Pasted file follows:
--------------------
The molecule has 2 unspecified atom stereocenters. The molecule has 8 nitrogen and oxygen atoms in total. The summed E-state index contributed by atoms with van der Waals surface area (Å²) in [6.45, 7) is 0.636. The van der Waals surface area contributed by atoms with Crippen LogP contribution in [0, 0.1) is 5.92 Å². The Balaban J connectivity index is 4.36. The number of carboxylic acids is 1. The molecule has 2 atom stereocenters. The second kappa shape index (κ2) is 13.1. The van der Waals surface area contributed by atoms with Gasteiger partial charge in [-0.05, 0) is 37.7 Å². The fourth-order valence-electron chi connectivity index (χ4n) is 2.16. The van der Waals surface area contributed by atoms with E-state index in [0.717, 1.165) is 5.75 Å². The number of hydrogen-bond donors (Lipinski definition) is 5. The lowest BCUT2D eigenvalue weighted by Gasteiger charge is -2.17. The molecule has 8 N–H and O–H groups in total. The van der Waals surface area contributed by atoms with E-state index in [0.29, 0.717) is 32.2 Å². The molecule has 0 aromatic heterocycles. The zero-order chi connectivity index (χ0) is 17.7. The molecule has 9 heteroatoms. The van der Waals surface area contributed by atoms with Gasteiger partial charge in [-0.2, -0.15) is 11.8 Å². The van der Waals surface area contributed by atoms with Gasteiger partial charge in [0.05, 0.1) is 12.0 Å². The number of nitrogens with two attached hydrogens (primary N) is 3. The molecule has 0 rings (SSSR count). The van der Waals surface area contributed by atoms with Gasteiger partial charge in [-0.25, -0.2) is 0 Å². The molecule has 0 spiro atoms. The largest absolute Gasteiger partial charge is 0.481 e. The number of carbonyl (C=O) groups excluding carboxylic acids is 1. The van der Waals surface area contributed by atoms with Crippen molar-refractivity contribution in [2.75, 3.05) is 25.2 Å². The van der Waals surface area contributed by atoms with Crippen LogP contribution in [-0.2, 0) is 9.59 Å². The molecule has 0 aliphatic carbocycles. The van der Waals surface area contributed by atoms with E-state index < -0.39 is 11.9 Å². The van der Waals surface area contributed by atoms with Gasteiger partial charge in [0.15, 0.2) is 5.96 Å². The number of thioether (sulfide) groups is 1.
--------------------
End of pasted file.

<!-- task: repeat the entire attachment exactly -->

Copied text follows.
The molecule has 2 unspecified atom stereocenters. The molecule has 8 nitrogen and oxygen atoms in total. The summed E-state index contributed by atoms with van der Waals surface area (Å²) in [6.45, 7) is 0.636. The van der Waals surface area contributed by atoms with Crippen LogP contribution in [0, 0.1) is 5.92 Å². The Balaban J connectivity index is 4.36. The number of carboxylic acids is 1. The molecule has 2 atom stereocenters. The second kappa shape index (κ2) is 13.1. The van der Waals surface area contributed by atoms with Gasteiger partial charge in [-0.05, 0) is 37.7 Å². The fourth-order valence-electron chi connectivity index (χ4n) is 2.16. The van der Waals surface area contributed by atoms with E-state index in [0.717, 1.165) is 5.75 Å². The number of hydrogen-bond donors (Lipinski definition) is 5. The lowest BCUT2D eigenvalue weighted by Gasteiger charge is -2.17. The molecule has 8 N–H and O–H groups in total. The van der Waals surface area contributed by atoms with E-state index in [0.29, 0.717) is 32.2 Å². The molecule has 0 aromatic heterocycles. The zero-order chi connectivity index (χ0) is 17.7. The molecule has 9 heteroatoms. The van der Waals surface area contributed by atoms with Gasteiger partial charge in [-0.2, -0.15) is 11.8 Å². The van der Waals surface area contributed by atoms with Gasteiger partial charge in [0.05, 0.1) is 12.0 Å². The number of nitrogens with two attached hydrogens (primary N) is 3. The molecule has 0 rings (SSSR count). The van der Waals surface area contributed by atoms with Gasteiger partial charge in [-0.25, -0.2) is 0 Å². The molecule has 0 spiro atoms. The largest absolute Gasteiger partial charge is 0.481 e. The number of carbonyl (C=O) groups excluding carboxylic acids is 1. The van der Waals surface area contributed by atoms with Crippen molar-refractivity contribution in [2.75, 3.05) is 25.2 Å². The van der Waals surface area contributed by atoms with Crippen LogP contribution in [-0.2, 0) is 9.59 Å². The molecule has 0 aliphatic carbocycles. The van der Waals surface area contributed by atoms with E-state index < -0.39 is 11.9 Å². The van der Waals surface area contributed by atoms with Gasteiger partial charge in [0.15, 0.2) is 5.96 Å². The number of thioether (sulfide) groups is 1.